Bronchiolitis in children
Rohola Shirzadi.MD,Assistant Professor of Pediatric Pulmonology
Children’s Medical Center,Tehran University of Medical Science
Bronchiolitis is the most common cause of hospitalization among infants during the ﬁrst 12 months of life.Bronchiolitis is characterized by acute inﬂammation, edema, and necrosis of epithelial cells lining small airways, and increased mucus production. Signs and symptoms typically begin with rhinitis and cough, which may progress to tachypnea, wheezing, rales, use of accessory muscles, and/or nasal ﬂaring.
The main goals in the history and physical examination of infants presenting with wheeze or other lower respiratory tract symptoms , particularly in the winter season, is to differentiate infants with probable viral bronchiolitis from those with other disorders. The course of bronchiolitis is variable and dynamic, ranging from transient events, such as apnea, to progressive respiratory distress from lower airway obstruction. Supplemental oxygen provided for infants not requiring additional respiratory support is best initiated with nasal prongs, although exact measurement of fraction of inspired oxygen is unreliable with this method. Pharmacologic agents have largely proven ineffective in the management of bronchiolitis. Cochrane reviews have failed to demonstrate any impact on clinical outcomes with use of albuterol or corticosteroids in bronchiolitis; neither are currently recommended for management.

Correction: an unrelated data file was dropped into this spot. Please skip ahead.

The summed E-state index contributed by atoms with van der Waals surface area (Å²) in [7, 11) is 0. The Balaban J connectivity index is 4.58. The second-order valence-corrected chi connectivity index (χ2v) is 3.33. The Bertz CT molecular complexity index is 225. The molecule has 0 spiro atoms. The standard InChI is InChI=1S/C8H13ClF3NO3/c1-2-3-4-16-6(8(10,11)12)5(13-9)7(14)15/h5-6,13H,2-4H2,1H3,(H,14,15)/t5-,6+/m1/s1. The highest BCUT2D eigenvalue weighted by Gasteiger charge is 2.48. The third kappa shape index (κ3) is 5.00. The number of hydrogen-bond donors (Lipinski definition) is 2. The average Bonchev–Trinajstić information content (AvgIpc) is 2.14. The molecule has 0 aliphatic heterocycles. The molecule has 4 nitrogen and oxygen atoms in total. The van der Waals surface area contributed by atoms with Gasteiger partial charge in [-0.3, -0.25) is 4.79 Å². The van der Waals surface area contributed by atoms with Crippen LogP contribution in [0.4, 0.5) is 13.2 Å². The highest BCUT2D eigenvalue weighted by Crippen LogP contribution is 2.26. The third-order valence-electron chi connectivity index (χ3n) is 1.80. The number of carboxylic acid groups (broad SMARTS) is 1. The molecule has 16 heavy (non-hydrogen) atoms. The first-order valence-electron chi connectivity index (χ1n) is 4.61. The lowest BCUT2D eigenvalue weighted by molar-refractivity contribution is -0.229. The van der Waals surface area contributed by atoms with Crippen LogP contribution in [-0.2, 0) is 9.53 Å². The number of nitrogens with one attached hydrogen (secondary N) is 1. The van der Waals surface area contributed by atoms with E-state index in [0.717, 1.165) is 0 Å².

Response to bronchodilators is unlikely and unpredictable in children younger than 1 yr, and there is no validated method of assessing response in the clinical setting. The use of inhaled or oral steroids in very young children with wheezing has not been shown to prevent the progression of childhood wheezing or development of asthma. Majority of deaths due to bronchiolitis occur in children with complex medical conditions or comorbidities such as bronchopulmonary dysplasia, congenital heart disease, or immunodeficiency. The median duration of symptoms in ambulatory patients is approximately 14 days; 10% may be symptomatic for 3 weeks. Severe lower respiratory tract infection at an early age has been identified as a possible risk factor for the development of asthma, although most children with early childhood